This blog will discuss DC/OS and Kubernetes and what challenges you might face when migrating between these container platforms. It will help you mark the difference between a successful and non-successful migration between DC/OS and Kubernetes.
Enterprises in the IT world forever look for the most adaptable and effective approach to build up tools for hosting the best services. As a result, many organizations are shifting away from VM’s to Containers.
Organizations might migrate to container platforms for different reasons — costs, scalability, operational expense, or the ability to quickly test their new application. So, one container-based model may not always be the best solution for all their needs, which is why many models of Container orchestration and management tools have developed, such as Kubernetes, Mesos (DC/OS), ECS, Swarm, and Nomad.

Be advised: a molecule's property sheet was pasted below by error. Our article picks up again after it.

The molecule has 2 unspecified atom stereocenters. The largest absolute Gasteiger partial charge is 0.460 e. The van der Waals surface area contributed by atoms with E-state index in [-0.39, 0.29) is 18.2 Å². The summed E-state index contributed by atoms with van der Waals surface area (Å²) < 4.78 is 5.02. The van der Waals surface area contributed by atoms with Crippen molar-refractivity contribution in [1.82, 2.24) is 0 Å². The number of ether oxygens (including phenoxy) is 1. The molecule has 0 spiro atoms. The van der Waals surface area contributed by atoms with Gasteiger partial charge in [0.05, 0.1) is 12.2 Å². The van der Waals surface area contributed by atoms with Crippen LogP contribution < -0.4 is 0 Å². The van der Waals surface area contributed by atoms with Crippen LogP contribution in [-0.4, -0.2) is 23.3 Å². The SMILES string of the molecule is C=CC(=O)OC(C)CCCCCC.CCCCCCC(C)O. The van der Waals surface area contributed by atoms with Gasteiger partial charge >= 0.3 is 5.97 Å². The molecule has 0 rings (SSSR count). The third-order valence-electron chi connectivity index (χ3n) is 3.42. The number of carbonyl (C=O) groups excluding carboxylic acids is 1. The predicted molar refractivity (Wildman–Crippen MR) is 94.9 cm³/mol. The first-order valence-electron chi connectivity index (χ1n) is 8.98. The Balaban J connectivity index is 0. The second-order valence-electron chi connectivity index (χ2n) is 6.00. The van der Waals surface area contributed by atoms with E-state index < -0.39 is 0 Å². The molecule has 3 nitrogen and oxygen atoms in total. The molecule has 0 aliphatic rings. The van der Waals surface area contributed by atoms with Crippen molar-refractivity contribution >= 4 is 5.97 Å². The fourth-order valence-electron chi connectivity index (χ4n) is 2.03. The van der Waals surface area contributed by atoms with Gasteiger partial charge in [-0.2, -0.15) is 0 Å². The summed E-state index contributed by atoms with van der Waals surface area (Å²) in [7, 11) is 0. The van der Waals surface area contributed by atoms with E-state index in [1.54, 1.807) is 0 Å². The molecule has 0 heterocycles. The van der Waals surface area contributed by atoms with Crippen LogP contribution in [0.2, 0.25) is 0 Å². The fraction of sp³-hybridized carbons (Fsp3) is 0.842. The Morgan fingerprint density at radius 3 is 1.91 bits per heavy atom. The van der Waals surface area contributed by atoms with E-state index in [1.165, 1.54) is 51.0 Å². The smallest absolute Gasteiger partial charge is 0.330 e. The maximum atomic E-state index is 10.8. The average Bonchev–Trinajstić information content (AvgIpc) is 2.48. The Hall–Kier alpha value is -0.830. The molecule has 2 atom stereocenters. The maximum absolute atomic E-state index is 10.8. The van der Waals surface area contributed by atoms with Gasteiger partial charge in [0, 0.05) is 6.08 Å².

This blog will only discuss DC/OS and Kubernetes and what challenges you might face when migrating between these container platforms. We will also suggest some best practices that will help you mark the difference between a successful and non-successful migration between DC/OS and Kubernetes.
DevOps and Cloud computing are joined at the hip, now that fact is well appreciated by the organizations that engaged in SaaS cloud and developed applications in the Cloud. During the COVID crisis period, most of the organizations have started using cloud computing services and implementing a cloud-first strategy to establish their remote operations. Similarly, the extended DevOps strategy will make the development process more agile with automated test cases.
What is DevOps? How are organizations transitioning to DevOps? Is it possible for organizations to shift to enterprise DevOps? Read more to find out!
What is DevOps? What are the goals it helps achieves? What are its benefits? This article has answers!
The year 2020 has arrived, and its arrival brings a lot of innovations and transformations in the Information and Technology (IT) sector to DevOps technologies.
DevOps is supposed to help streamline the process of taking code changes and getting them to production for users to enjoy. But what exactly does it mean for the process to be "streamlined"? One way to answer this is to start measuring metrics.